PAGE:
Douglas Cootey said...

JPC ~ That's one way to look at it. Some would say that thinking positive makes one more open to new possibilities whereas thinking negative closes the mind to possibilities since the mind has already decided that things are going to go badly. Whichever way of thinking works for you... ;) The important thing is to keep an open mind and not let pessimism close doors on you. Thanks for commenting.

Anonymous said...

Hi Doug, good to see a site like this, we need more of them. I've been suffering with depression, anxiety and aspects of BPD for years. A couple of things I'm trying that I hope may help others at the moment. By the way, I dont want this to appear like some kind of quick fix, I still feel odd in the mornings and have to battle to stave off negative thoughts but here are a few things that I do think help somewhat.
1. Make two small positive changes to your life each week, ie this week I decided to not snap at my partner without provocation and to eat healthily. It does make you feel happier with yourself if you're at least TRYING.
2. Take up something you have loved doing but dont bother doing. My thing was Hip-Hop dance class. Will be trying Yoga today too.
3. I find writing in a journal helps get it out of me at that time and on to the pages, also good to write every day if pos. so you can compare the good days to the bad days and what's working and what's not.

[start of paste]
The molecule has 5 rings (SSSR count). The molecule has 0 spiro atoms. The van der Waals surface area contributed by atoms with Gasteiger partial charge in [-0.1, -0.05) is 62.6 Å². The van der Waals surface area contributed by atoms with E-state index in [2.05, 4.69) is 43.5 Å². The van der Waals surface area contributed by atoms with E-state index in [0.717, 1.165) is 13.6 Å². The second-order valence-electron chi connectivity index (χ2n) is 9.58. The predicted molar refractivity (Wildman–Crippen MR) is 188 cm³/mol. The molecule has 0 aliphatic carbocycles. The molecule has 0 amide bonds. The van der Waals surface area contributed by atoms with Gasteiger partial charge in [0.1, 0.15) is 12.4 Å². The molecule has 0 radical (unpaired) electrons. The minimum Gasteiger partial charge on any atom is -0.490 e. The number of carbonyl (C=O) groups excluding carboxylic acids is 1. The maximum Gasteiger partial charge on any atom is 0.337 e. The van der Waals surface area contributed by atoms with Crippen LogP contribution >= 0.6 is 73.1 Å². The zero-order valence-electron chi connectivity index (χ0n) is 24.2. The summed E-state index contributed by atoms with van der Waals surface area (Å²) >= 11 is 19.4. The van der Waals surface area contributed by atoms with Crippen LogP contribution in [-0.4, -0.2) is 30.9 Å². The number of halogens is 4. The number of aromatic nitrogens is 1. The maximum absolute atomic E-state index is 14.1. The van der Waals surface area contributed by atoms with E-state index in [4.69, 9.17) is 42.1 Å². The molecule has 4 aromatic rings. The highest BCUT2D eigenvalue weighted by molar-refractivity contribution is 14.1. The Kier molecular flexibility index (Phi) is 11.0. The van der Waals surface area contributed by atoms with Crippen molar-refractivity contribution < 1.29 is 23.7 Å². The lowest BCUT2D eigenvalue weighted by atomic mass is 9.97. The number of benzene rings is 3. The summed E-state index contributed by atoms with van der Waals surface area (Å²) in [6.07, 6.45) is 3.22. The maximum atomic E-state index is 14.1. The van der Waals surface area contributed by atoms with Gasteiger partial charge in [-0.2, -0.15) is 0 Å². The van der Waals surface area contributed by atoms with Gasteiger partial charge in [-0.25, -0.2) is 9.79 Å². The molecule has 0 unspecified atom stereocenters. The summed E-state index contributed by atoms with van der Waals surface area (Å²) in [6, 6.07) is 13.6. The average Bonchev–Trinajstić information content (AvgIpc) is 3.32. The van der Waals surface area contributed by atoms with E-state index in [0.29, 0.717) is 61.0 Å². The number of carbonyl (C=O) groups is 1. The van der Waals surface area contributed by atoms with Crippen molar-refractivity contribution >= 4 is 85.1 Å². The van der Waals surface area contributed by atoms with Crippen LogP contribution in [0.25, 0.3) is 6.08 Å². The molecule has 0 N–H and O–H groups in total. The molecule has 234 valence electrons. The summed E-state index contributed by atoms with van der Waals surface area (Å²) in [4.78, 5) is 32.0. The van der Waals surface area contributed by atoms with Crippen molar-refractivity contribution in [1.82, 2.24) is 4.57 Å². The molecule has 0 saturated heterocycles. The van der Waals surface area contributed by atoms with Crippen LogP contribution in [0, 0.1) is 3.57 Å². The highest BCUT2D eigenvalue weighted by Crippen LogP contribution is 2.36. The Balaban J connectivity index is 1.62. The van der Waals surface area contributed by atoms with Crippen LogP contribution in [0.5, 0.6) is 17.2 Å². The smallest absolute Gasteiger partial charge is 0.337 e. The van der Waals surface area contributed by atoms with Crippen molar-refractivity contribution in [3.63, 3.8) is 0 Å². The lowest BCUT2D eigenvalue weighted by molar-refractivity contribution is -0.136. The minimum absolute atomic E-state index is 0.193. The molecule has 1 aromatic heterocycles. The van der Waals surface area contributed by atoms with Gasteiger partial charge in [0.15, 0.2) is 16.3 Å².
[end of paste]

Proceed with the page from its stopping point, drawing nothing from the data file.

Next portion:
4. Some form of meditation, I find it hard but I tried one recently where you stare at a candle flame, breathe in through nose and out through mouth, then when you cant look anymore, close eyes and imagine flame going in through nose and out through mouth, then try to imagine the light throughout your entire body, concentrated on the area of trouble - ie our brains!
Will keep you posted on some more ideas and what I find helpfull later. Funnily enough even typing this and knowing it might encourage someone else is a positive feeling.

Joe Bloggs said...

Andrea, I tried to join your project on Jangly Ganglia and I dont appear to be able to join. Also the link which supposedly leads to a link to your email just opens up a blank e-mail and cant see your email address anywhere on site. Can you please respond and let me know. Thanks a bunch

Related Posts with Thumbnails